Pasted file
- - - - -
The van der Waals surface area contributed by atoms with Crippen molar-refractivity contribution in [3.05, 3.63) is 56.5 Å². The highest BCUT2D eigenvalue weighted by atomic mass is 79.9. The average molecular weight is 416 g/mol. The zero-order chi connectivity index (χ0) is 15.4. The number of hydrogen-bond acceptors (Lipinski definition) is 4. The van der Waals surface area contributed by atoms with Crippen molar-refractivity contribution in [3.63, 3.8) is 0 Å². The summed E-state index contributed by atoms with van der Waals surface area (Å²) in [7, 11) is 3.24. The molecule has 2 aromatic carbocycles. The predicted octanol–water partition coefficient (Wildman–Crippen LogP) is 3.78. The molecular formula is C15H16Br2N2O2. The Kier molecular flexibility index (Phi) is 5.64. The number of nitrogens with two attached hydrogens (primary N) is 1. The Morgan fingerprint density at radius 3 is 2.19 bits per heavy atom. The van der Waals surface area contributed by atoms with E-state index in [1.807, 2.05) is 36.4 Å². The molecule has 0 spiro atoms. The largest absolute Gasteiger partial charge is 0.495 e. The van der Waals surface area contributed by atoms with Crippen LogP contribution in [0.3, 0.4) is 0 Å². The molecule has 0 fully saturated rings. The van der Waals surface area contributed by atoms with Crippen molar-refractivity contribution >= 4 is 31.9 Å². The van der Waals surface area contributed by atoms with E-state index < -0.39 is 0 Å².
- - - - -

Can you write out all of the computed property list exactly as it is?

The van der Waals surface area contributed by atoms with Crippen molar-refractivity contribution in [3.05, 3.63) is 56.5 Å². The highest BCUT2D eigenvalue weighted by atomic mass is 79.9. The average molecular weight is 416 g/mol. The zero-order chi connectivity index (χ0) is 15.4. The number of hydrogen-bond acceptors (Lipinski definition) is 4. The van der Waals surface area contributed by atoms with Crippen molar-refractivity contribution in [3.63, 3.8) is 0 Å². The summed E-state index contributed by atoms with van der Waals surface area (Å²) in [7, 11) is 3.24. The molecule has 2 aromatic carbocycles. The predicted octanol–water partition coefficient (Wildman–Crippen LogP) is 3.78. The molecular formula is C15H16Br2N2O2. The Kier molecular flexibility index (Phi) is 5.64. The number of nitrogens with two attached hydrogens (primary N) is 1. The Morgan fingerprint density at radius 3 is 2.19 bits per heavy atom. The van der Waals surface area contributed by atoms with E-state index in [1.807, 2.05) is 36.4 Å². The molecule has 0 spiro atoms. The largest absolute Gasteiger partial charge is 0.495 e. The van der Waals surface area contributed by atoms with Crippen LogP contribution in [0.3, 0.4) is 0 Å². The molecule has 0 fully saturated rings. The van der Waals surface area contributed by atoms with Crippen molar-refractivity contribution >= 4 is 31.9 Å². The van der Waals surface area contributed by atoms with E-state index < -0.39 is 0 Å².